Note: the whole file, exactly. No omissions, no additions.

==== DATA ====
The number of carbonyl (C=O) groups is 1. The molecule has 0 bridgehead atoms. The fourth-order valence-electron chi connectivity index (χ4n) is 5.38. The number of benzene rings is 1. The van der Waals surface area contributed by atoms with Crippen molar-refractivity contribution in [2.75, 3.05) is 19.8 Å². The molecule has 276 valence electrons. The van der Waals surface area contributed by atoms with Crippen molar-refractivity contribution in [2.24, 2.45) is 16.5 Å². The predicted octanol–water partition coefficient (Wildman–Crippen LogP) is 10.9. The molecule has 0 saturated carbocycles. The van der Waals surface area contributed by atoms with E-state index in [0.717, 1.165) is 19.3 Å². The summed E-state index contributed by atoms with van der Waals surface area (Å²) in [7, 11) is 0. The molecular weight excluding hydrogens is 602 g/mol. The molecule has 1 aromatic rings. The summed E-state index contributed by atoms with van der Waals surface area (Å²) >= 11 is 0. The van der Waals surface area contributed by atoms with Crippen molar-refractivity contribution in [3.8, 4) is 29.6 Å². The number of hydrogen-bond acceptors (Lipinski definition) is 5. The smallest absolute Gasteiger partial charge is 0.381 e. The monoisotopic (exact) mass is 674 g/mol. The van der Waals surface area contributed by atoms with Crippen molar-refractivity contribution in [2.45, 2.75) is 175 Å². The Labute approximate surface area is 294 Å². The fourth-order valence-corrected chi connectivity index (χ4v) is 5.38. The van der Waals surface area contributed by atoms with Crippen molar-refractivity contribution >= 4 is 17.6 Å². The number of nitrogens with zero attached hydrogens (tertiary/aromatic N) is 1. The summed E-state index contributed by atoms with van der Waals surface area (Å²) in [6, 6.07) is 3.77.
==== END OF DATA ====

The number of carbonyl (C=O) groups is 1. The molecule has 0 bridgehead atoms. The fourth-order valence-electron chi connectivity index (χ4n) is 5.38. The number of benzene rings is 1. The van der Waals surface area contributed by atoms with Crippen molar-refractivity contribution in [2.75, 3.05) is 19.8 Å². The molecule has 276 valence electrons. The van der Waals surface area contributed by atoms with Crippen molar-refractivity contribution in [2.24, 2.45) is 16.5 Å². The predicted octanol–water partition coefficient (Wildman–Crippen LogP) is 10.9. The molecule has 0 saturated carbocycles. The van der Waals surface area contributed by atoms with E-state index in [0.717, 1.165) is 19.3 Å². The summed E-state index contributed by atoms with van der Waals surface area (Å²) in [7, 11) is 0. The molecular weight excluding hydrogens is 602 g/mol. The molecule has 1 aromatic rings. The summed E-state index contributed by atoms with van der Waals surface area (Å²) >= 11 is 0. The van der Waals surface area contributed by atoms with Crippen molar-refractivity contribution in [3.8, 4) is 29.6 Å². The number of hydrogen-bond acceptors (Lipinski definition) is 5. The smallest absolute Gasteiger partial charge is 0.381 e. The monoisotopic (exact) mass is 674 g/mol. The van der Waals surface area contributed by atoms with Crippen molar-refractivity contribution in [2.45, 2.75) is 175 Å². The Labute approximate surface area is 294 Å². The fourth-order valence-corrected chi connectivity index (χ4v) is 5.38. The van der Waals surface area contributed by atoms with Crippen molar-refractivity contribution >= 4 is 17.6 Å². The number of nitrogens with zero attached hydrogens (tertiary/aromatic N) is 1. The summed E-state index contributed by atoms with van der Waals surface area (Å²) in [6, 6.07) is 3.77.